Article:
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The August Quarterly; Wilmington’s Spiritual History By: Briana Harris | @brikeey

September 9, 2019

Every year the city of Wilmington hosts an array of summer festivals all with an emphasis on great cuisine, live music, and fun for the entire family. But for the African American residents of Wilmington, the August Quarterly festival represents much more.

“The August quarterly festival celebrates our 206 years of religious freedom. We are the oldest outdoor religious festival in the nation. Wilmington has been celebrating this for 206 years with the sponsorship of Peter Spencer who is the founder of the methodist church,” said Monty Anderson, the festival’s Event Coordinator. 

Historians tell it that Peter Spencer was born into slavery in 1782, but per a will, was released from his Maryland plantation after his master’s passing. Hearing about a growing population of freed slaves in Delaware, Spencer moved north and settled in Wilmington where he became an active member of his community. In 1813 he channeled his efforts towards the spiritual community and founded The Union Church of Africans, an independent black denomination. Now a religious leader, Spencer organized his first ever church gathering in 1814, and continued to host such meetings every three months. Of the four gatherings, the meeting in August officially became known as the ‘annual conference’ of the church; an event we now recognize as the August Quarterly. 

Photo by Robert Kaehler

“I’ve been attending the August Quarterly every year since I was eight years old, and now as a featured guest I enjoy sharing my poetry and leading the attendees in an opening prayer,” said Dr. Jay Macklin, member of the Interdenominational Ministers Action Council (IMAC) and August Quaterly’s annual featured guest. 

This year, hundreds of guests came from as far south as Alabama and as far north as New Jersey.

“It’s a big event, so we start planning a year in advance, organizing all of the vendors such as Monty’s Neighborhood Snacks who has a great pineapple upside down cake, Vern’s, Mo’ Better Chicken, and many others to meet the tastes of everyone. We also average 20 daily live performances.This year we had a kickoff service on 8th and French St. Then we had a week of revival services, and then we climaxed things with two days of gospel singing here in Tubman Garrett Riverfront Park,” said Anderson.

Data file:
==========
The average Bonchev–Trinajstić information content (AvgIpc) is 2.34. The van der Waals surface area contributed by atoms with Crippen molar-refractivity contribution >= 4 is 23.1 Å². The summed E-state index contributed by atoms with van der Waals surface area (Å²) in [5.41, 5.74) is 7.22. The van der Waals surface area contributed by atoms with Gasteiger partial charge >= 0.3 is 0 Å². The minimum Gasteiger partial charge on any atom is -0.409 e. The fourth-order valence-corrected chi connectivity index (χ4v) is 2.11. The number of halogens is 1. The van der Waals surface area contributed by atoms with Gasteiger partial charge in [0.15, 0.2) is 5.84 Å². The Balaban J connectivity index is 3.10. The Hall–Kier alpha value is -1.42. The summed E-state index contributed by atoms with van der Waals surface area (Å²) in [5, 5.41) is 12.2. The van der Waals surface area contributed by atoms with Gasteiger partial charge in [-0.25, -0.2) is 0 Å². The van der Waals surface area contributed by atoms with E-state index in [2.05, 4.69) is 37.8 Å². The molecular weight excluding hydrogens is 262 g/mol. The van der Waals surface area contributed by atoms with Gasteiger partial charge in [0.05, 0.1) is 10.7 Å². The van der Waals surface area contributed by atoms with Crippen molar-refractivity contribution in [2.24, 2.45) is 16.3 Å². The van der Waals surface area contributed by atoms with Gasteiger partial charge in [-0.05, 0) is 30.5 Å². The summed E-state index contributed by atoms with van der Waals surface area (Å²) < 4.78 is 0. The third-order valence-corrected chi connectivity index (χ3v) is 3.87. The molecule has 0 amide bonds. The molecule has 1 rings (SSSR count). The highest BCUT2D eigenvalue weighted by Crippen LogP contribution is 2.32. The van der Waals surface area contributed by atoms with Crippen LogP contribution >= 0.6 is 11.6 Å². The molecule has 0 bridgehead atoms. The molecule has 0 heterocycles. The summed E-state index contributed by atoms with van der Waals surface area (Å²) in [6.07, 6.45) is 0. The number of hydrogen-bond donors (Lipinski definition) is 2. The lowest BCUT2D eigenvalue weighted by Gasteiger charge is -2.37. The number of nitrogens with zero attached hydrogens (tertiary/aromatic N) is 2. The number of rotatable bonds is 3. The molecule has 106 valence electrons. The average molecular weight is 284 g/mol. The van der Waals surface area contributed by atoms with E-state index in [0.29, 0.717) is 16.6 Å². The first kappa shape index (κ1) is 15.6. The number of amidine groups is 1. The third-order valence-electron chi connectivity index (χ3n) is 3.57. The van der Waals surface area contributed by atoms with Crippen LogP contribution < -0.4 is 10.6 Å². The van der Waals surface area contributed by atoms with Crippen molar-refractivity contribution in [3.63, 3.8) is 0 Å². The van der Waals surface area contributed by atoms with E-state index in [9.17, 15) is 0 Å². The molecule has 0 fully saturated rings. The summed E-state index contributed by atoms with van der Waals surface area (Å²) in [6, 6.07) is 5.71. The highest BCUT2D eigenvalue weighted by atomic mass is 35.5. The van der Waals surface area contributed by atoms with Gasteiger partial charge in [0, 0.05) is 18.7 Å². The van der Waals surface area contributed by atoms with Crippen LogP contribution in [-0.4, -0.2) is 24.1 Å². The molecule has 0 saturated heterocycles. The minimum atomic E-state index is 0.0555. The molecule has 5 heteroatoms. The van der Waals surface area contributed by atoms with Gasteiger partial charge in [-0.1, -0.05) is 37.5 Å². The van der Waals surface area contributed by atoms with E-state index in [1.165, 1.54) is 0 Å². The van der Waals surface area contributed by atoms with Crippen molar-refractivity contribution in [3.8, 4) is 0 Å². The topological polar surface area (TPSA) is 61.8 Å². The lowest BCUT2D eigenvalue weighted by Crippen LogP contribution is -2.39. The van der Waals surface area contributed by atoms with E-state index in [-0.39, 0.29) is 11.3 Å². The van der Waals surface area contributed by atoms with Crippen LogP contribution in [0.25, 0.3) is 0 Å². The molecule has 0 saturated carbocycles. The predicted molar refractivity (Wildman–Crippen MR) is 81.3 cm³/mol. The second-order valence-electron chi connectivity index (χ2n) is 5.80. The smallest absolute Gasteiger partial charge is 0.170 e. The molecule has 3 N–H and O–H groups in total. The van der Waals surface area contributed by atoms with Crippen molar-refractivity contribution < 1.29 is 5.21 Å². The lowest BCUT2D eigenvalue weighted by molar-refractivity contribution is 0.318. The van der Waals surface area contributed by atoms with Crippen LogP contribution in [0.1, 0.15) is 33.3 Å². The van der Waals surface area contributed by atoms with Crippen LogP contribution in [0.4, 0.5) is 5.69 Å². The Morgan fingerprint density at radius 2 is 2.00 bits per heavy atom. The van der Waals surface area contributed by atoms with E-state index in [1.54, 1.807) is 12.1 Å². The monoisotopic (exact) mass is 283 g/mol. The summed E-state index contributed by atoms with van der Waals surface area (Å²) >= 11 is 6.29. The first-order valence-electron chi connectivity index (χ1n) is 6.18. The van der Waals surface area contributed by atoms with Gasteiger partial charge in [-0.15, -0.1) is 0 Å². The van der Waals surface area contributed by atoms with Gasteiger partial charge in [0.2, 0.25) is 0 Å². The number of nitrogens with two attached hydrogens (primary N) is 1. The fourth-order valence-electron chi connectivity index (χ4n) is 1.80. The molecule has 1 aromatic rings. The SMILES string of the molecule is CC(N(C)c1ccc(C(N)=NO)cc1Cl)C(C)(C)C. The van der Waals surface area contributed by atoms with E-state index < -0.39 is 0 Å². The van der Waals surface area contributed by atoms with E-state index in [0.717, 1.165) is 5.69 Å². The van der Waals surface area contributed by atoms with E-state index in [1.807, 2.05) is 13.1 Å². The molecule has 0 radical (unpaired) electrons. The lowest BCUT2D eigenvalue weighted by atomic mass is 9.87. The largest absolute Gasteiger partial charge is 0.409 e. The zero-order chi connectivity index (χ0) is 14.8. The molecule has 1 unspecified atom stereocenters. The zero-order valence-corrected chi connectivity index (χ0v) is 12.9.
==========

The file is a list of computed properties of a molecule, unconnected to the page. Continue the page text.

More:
“I enjoy returning as a performer because it’s an uplifting event for the community that brings people of all different denominations together into one arena so that we can collectively lift up in the name of Jesus,” said Calvin Mincey, Christian producer, engineer, writer, and arranger of Contemporary style music.

As the crowd lifted their hands to the sky, it was clear that Peter Spencer’s notion of freedom of religious expression was in full effect. 

“Peter was a church planter and builder who took things a step further when he implemented schooling into the churches, which was very instrumental for the education of our people. Peter Spencer going to court to fight for our freedom of religious gathering was of great significance. He helped make it so that the freed slaves could come together to celebrate and worship their God,” Macklin explained. “We recognize the historical importance of Peter Spencer, and this festival memorializes and helps us remember him as a great African-American man in history,” she continued.

When asked about the future of this festival, Anderson said, “It’s very important for our young people to carry on the rich heritage of Peter Spencer and the legacy of what he’s done; so next year we’d like to expand our talent search, as well as try to land more corporate sponsors that would be willing to support efforts like this.”

Mincey continued, “having these types of events is a great way to pass down long lasting traditions. It’s important for us to advertise because this is a huge part of Wilmington’s history.